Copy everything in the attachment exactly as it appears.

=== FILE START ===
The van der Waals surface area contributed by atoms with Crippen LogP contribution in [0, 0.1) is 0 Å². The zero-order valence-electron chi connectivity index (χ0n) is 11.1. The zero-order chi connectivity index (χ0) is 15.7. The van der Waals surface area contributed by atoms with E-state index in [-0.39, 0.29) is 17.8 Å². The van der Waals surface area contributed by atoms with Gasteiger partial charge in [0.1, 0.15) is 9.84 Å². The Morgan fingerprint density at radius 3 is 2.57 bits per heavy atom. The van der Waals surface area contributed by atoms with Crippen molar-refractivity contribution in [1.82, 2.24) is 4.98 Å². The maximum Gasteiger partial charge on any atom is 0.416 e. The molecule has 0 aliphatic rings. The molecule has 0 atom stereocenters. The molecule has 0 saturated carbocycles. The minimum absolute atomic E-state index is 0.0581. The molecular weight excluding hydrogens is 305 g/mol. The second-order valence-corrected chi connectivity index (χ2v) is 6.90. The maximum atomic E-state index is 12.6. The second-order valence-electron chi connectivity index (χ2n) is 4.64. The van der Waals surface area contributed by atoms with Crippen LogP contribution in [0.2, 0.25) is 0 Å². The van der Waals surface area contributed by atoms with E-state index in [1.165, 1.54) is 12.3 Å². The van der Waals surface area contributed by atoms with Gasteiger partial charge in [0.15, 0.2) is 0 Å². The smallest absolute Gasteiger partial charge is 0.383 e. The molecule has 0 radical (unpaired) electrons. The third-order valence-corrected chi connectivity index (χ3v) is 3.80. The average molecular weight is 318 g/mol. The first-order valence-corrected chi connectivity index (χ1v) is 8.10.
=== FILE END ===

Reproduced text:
The van der Waals surface area contributed by atoms with Crippen LogP contribution in [0, 0.1) is 0 Å². The zero-order valence-electron chi connectivity index (χ0n) is 11.1. The zero-order chi connectivity index (χ0) is 15.7. The van der Waals surface area contributed by atoms with E-state index in [-0.39, 0.29) is 17.8 Å². The van der Waals surface area contributed by atoms with Gasteiger partial charge in [0.1, 0.15) is 9.84 Å². The Morgan fingerprint density at radius 3 is 2.57 bits per heavy atom. The van der Waals surface area contributed by atoms with Crippen molar-refractivity contribution in [1.82, 2.24) is 4.98 Å². The maximum Gasteiger partial charge on any atom is 0.416 e. The molecule has 0 aliphatic rings. The molecule has 0 atom stereocenters. The molecule has 0 saturated carbocycles. The minimum absolute atomic E-state index is 0.0581. The molecular weight excluding hydrogens is 305 g/mol. The second-order valence-corrected chi connectivity index (χ2v) is 6.90. The maximum atomic E-state index is 12.6. The second-order valence-electron chi connectivity index (χ2n) is 4.64. The van der Waals surface area contributed by atoms with Crippen LogP contribution in [0.2, 0.25) is 0 Å². The van der Waals surface area contributed by atoms with E-state index in [1.165, 1.54) is 12.3 Å². The van der Waals surface area contributed by atoms with Gasteiger partial charge in [0.15, 0.2) is 0 Å². The smallest absolute Gasteiger partial charge is 0.383 e. The molecule has 0 radical (unpaired) electrons. The third-order valence-corrected chi connectivity index (χ3v) is 3.80. The average molecular weight is 318 g/mol. The first-order valence-corrected chi connectivity index (χ1v) is 8.10.